It is clear that, although successful and liquid, the product is not ideal as a standalone derivative contract. To understand why investors have chosen to remain focused on the Euro Stoxx 50 it is best to consider the use of the futures contract from a portfolio perspective.
From the perspective of a Euroland investor wanting exposure to just the MSCI Euroland index, or Euro Stoxx for that matter, it is possible to show that the Euro Stoxx 50 adds considerable value. If it were really possible to trade the MSCI Euro contract then investors would be able to obtain a tracking error of approximately 1%. However, in the absence of such liquidity, investors have previously chosen to own a full range of local index derivatives such as the Dax, Cac, Mib, AEX and other contracts. In fact, owning a basket of seven major local index futures would give a tracking error of 2.8%, which is considerably greater than if one could use the relevant MSCI futures contract (see tables).
The interesting portfolio aspect is that a basket of futures that included the Euro Stoxx 50 as well as local indices actually offers a better solution. Again if one were to use seven futures to track a benchmark such as MSCI Euro it would be possible to achieve a tracking error of only 2.2%. This tracking error is a meaningful reduction from that achieved by using purely local indices. Thus the combination of the Euro Stoxx 50 and local indices adds value while also offering enhanced liquidity compared to the equivalent MSCI Euro or FTSE Eurobloc 100 contracts (see Figure 2). The trade-off between tracking error and liquidity is clearly academic when the comparison is actually against a contract that has almost negligible liquidity.
Pan-European investors can also benefit from using the Euro Stoxx 50 in a portfolio context in conjunction with other local index contracts. Again the theoretical tracking error using an MSCI Pan-Euro contract is a relatively low 1%. As this is not a realistic trading proposition, investors tend to buy a basket of local index futures. A basket of the eight major local indices would give a tracking error of 2.1%. Using the Euro Stoxx 50 as a proxy for Euroland and then just including the three other local indices, the FTSE 100, SMI and OMX, raises the tracking error to 2.4%. Although the tracking error is higher, one benefits from the efficiencies of having to manage only four listed contracts rather than eight. If one is constrained to only owning four local futures, excluding using any regional contracts, the tracking error would increase dramatically to 3.65%. So for investors that wish to access the European market, the combination of the Euro Stoxx 50 and three liquid local indices serves a useful purpose and adds value.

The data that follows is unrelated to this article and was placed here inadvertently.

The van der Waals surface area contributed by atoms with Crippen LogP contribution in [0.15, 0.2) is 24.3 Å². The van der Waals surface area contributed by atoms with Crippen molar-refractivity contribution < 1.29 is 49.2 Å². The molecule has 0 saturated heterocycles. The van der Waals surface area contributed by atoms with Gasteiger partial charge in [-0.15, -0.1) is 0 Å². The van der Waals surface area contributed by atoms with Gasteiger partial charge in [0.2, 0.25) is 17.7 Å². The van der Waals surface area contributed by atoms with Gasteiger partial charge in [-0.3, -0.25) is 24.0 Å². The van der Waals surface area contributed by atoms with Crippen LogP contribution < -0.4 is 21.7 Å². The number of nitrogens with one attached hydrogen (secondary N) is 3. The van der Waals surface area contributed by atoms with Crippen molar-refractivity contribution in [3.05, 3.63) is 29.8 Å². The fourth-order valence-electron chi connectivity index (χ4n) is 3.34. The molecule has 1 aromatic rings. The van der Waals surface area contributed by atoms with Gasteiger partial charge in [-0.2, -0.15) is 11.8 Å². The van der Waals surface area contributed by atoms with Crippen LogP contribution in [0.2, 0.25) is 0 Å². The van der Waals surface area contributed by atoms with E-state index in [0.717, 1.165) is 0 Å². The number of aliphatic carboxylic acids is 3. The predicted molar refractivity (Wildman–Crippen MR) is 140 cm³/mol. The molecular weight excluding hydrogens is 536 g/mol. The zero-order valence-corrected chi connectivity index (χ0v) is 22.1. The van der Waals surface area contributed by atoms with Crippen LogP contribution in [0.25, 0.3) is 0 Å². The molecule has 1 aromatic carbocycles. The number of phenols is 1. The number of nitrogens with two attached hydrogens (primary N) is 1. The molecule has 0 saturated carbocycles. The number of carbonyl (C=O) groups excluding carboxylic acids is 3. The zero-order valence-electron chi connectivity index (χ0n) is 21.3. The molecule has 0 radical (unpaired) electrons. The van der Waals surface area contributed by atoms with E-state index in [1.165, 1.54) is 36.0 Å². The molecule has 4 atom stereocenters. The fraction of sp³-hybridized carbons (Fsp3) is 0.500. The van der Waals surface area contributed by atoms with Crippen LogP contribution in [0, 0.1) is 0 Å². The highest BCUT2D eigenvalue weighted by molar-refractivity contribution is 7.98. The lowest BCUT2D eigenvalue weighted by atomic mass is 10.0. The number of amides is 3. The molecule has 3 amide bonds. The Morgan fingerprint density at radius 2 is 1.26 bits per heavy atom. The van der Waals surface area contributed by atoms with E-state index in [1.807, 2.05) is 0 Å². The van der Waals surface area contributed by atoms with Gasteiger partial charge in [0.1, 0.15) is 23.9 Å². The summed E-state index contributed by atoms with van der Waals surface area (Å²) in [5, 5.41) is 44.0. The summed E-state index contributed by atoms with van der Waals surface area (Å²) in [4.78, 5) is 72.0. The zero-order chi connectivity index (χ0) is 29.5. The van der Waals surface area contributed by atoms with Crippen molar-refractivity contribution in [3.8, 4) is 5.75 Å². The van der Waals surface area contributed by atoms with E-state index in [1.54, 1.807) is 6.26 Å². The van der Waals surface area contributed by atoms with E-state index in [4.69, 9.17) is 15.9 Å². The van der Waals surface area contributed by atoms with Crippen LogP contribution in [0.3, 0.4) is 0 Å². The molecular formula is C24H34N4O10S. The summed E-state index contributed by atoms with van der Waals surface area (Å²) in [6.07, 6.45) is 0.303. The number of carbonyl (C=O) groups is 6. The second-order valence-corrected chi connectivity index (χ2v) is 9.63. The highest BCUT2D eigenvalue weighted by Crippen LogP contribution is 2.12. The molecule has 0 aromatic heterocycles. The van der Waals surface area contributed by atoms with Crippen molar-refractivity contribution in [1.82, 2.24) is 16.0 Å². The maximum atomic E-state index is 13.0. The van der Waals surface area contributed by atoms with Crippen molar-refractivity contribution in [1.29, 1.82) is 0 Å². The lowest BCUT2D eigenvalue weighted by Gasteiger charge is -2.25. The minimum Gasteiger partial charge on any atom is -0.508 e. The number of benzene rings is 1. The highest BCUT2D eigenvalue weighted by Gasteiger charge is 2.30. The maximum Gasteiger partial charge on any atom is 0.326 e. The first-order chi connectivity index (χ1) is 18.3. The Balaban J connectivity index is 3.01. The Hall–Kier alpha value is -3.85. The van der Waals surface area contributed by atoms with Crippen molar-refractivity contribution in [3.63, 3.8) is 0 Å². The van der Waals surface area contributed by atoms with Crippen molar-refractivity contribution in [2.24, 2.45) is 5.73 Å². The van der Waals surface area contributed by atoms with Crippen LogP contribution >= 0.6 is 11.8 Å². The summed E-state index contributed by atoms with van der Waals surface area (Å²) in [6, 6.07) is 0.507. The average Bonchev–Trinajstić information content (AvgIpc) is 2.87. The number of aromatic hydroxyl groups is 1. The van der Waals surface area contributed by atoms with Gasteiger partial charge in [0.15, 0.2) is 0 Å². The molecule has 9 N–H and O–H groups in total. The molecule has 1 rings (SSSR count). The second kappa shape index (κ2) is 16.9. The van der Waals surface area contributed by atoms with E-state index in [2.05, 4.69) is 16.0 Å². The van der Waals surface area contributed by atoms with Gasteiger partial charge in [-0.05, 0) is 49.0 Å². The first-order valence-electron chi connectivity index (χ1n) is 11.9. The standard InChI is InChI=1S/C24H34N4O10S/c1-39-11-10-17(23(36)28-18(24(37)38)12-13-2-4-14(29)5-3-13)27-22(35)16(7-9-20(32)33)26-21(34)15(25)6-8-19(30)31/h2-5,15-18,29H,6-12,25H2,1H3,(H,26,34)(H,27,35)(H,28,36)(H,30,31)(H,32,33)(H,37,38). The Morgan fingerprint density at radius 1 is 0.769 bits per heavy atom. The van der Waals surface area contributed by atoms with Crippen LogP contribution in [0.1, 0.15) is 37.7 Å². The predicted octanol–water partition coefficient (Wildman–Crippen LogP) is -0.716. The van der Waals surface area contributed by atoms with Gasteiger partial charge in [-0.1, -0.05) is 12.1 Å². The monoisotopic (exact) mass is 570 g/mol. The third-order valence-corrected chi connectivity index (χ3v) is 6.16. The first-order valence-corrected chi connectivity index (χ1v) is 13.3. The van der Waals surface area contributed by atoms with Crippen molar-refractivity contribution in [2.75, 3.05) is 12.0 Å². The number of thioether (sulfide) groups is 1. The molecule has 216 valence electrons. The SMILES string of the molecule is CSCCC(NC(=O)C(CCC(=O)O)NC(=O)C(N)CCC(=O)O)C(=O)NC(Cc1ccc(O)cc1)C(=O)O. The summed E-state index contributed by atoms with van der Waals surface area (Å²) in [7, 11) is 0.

In conclusion we can see that the last year has really changed the dynamics of the derivative landscape in Europe with the issue of benchmarks and contract success being definitively answered. The Euro Stoxx 50 has become dominant due to the high levels of liquidity and interest from the retail investors that have been important in terms of money flow, while also benefiting considerably from first mover advantage. From the perspective of institutional investors, the contract now offers both respectable levels of liquidity and value added in combination with existing local indices as a means of hedging both Euroland and pan-European portfolios.
Nizam Hamid is director of derivatives and portfolio trading research at Deutsche Bank in London